Widely regarded as one of Satyajit Ray’s most magnificent films, “Days and Nights in the Forest” is a beautiful and touching story about four young middle class men who leave Calcutta to spend some time in an empty bungalow in the forests of Palmau.
Full of the confidence of the big city, and with little respect for the rural villagers, the boys learn several lessons about life and love as their conceited worldview is challenged by their experiences with the local girls of Palmau. Continue reading
In an impoverished refugee village in Calcutta, an attractive and industrious young woman, Nita (Supriya Choudhury), breaks a sandal while passing through the market square, and without complaining, continues barefoot on the graveled street, unable to buy a replacement pair of sandals for the walk home. Patently aware that Nita has received her monthly salary, her talented, but indolent older brother Shankar (Anil Chatterjee) pays an unexpected visit, and encountering Nita absorbed in reading a personal letter from a suitor named Sanat (Niranjan Ray), playfully snatches the note and reads aloud its affectionate contents, before asking her for spending money. Meanwhile her younger sister, Gita (Gita Ghatak) and brother Mantu (Dwiju Bhawal) brazenly plead with their desperate and resourceless mother (Gita De) for new articles of clothing, before re-directing their vain and selfish entreaties to Nita. Having spent her entire salary on her burdensome, coddled siblings, her embittered and insecure mother then vociferously complains to her father (Bijon Bhattacharya), an underemployed school teacher, that Nita has squandered the monthly household budget. Bound by a selfless sense of familial duty, Nita has decided to postpone her marriage to Sanat until Shankar realizes his ambition to become a classical singer. However, as Nita perseveres in her sacrifice for her ungrateful and demanding family, her own prospects for happiness proves ever increasingly bleak. Continue reading
Kummatty is adapted from a Central Kerala folk tale about a partly mythic and partly real magician called Kummatty. Kummatty travels from place to place and entertain children with dancing, singing and performing magic. At one such performance at a village, Kummatty turns a group of children into animals. But one boy, who was changed into a dog, is chased away and misses the moment Kummatty changed the children back to their human form. The dog-boy has to wait a year until Kummatty returns to the village to get back his human form. Aravindan claimed Kummatty to be his personal favourite film. Kummatty won the State award for best children’s film. Continue reading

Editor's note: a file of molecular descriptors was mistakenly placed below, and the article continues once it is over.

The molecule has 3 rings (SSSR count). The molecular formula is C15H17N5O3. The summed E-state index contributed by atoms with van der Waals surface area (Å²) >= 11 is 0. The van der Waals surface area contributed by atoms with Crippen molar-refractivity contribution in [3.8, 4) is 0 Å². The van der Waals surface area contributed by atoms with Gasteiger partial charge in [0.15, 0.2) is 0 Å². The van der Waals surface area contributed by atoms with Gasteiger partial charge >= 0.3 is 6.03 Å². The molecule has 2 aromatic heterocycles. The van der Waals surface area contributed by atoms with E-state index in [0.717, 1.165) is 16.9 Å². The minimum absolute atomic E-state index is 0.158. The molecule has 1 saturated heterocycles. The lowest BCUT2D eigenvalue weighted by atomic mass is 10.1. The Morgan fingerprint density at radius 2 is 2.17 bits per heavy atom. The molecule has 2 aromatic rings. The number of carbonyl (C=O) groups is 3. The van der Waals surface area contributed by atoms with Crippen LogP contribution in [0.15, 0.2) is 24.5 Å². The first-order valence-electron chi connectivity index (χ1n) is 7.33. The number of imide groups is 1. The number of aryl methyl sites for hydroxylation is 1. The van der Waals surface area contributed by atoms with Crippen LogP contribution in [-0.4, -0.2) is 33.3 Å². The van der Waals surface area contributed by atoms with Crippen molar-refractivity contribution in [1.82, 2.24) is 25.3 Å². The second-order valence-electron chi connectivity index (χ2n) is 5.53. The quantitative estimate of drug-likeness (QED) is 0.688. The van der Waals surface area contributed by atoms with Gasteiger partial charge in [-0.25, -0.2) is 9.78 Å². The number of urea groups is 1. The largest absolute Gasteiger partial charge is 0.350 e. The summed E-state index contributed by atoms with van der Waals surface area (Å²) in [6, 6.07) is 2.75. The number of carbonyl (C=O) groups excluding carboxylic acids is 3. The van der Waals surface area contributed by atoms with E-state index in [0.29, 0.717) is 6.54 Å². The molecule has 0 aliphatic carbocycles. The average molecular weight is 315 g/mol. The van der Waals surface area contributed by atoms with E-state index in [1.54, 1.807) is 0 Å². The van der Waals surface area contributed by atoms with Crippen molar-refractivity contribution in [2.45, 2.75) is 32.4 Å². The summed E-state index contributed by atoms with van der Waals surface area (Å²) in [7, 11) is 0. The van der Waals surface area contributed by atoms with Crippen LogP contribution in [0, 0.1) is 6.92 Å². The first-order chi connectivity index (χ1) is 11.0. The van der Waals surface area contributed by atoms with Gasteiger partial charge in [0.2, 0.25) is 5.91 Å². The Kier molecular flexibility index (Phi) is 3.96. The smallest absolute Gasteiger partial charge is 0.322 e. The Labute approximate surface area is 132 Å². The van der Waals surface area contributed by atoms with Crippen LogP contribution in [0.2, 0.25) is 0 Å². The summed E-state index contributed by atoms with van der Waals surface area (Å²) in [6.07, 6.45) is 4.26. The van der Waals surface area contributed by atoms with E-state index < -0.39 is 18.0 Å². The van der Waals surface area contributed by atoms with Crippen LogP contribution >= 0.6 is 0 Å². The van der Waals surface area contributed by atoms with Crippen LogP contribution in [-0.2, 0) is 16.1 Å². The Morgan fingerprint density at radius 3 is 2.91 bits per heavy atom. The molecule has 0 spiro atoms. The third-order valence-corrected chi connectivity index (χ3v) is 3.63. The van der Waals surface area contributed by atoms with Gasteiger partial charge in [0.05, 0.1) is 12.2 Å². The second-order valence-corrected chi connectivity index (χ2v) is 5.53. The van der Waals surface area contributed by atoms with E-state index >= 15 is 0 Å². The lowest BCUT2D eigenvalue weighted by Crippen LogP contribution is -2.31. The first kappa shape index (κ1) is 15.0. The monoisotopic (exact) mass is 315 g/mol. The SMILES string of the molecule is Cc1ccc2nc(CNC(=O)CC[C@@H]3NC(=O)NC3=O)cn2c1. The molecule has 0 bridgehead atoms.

Aravindan’s debut extended a 60s Calicut modernism into cinema, drawing on the work of the writer Pattathiruvila Karunakaran, who produced the film, and the satirical playwright Thikkodiyan, who co-scripted it. The plot is about a disabused young man, Ravi, who has a series of ironic encounters while looking for a job. One of his mentors, Kumaran Master, and his now critically ill friend Setu had participated in the 1942 Quit India agitations with Ravi’s father (shown in flashback). The lawyer Gopalan Muthalaly, also a participant in those events, has become a rich contractor and an example of the corrupt post-Independence bourgeoisie. Ravi abandons the city and, in a mystical ending, is initiated into ‘eternal truths’ by a godman meditating on a mountain. The figures of the father and the ailing friend form a composite portrait of Sanjayan, a political activist, spiritualist and satirist, and major influence on the Calicut artists who participated in the film. Aravindan’s approach to his lead characters and his framing evoke the cartoon characters Ramu and Guruji from his Small Man and Big World series Continue reading
Both a romantic-triangle tale and a philosophical take on violence in times of revolution, The Home and the World, set in early twentieth-century Bengal, concerns an aristocratic but progressive man who, in insisting on broadening his more traditional wife’s political horizons, drives her into the arms of his radical school chum. Satyajit Ray had wanted to adapt Rabindranath Tagore’s classic novel to the screen for decades. When he finally did in 1984, he fashioned a personal, exquisite film that stands as a testament to his lifelong love for the great writer. Continue reading
A boy named Apu is born to a poor but proud Brahmin family. His loving older sister, Durga, is a sweet girl, but has formed the bad habit of stealing fruit from an aunt’s orchard, much to her mother’s dismay. Their father Harihar, a poet and lay priest, finds a treasury job that will bring the family steady income for the first time in a while. For a brief period afterwards, their mother Sarbajaya manages to make ends meet, and the children are left to their own devices and run freely. But when Harihar loses his position, he leaves his family with depleted resources to search elsewhere for work. In his absence, their condition deteriorates. Months later, Harihar returns to face the tragedy that forces them to leave their ancestral home. This acclaimed debut by Satyajit Ray is the first part of a trilogy of poetic, lyrical works. Continue reading
Cultures and families clash in Mira Nair’s exuberant Monsoon Wedding, a mix of comedy and chaotic melodrama concerning the preparations for the arranged marriage of a modern upper-middle-class Indian family’s only daughter, Aditi. Of course there are hitches—Aditi has been having an affair with a married TV host; she’s never met her husband to be, who lives in Houston; the wedding has worsened her father’s hidden financial troubles; even the wedding planner has become a nervous wreck—as well as buried family secrets. But Nair’s celebration is ultimately joyful and cathartic: a love song to her home city of Delhi and her own Punjabi family. Continue reading